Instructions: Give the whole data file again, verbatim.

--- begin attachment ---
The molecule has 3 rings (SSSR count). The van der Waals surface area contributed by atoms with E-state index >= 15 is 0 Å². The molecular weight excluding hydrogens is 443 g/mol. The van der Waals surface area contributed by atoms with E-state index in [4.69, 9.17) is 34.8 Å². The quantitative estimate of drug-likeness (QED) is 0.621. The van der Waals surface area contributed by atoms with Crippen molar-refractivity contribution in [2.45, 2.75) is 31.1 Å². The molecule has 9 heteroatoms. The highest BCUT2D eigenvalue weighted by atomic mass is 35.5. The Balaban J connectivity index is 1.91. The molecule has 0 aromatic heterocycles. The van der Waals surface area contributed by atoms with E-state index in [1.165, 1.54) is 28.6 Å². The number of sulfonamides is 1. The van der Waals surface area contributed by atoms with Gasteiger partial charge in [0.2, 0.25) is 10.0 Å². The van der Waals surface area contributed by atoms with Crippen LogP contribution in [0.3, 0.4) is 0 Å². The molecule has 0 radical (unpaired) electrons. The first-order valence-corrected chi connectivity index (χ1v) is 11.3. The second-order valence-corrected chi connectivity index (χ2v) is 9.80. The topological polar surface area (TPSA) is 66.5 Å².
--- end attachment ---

The molecule has 3 rings (SSSR count). The van der Waals surface area contributed by atoms with E-state index >= 15 is 0 Å². The molecular weight excluding hydrogens is 443 g/mol. The van der Waals surface area contributed by atoms with E-state index in [4.69, 9.17) is 34.8 Å². The quantitative estimate of drug-likeness (QED) is 0.621. The van der Waals surface area contributed by atoms with Crippen molar-refractivity contribution in [2.45, 2.75) is 31.1 Å². The molecule has 9 heteroatoms. The highest BCUT2D eigenvalue weighted by atomic mass is 35.5. The Balaban J connectivity index is 1.91. The molecule has 0 aromatic heterocycles. The van der Waals surface area contributed by atoms with E-state index in [1.165, 1.54) is 28.6 Å². The number of sulfonamides is 1. The van der Waals surface area contributed by atoms with Gasteiger partial charge in [0.2, 0.25) is 10.0 Å². The van der Waals surface area contributed by atoms with Crippen LogP contribution in [0.3, 0.4) is 0 Å². The molecule has 0 radical (unpaired) electrons. The first-order valence-corrected chi connectivity index (χ1v) is 11.3. The second-order valence-corrected chi connectivity index (χ2v) is 9.80. The topological polar surface area (TPSA) is 66.5 Å².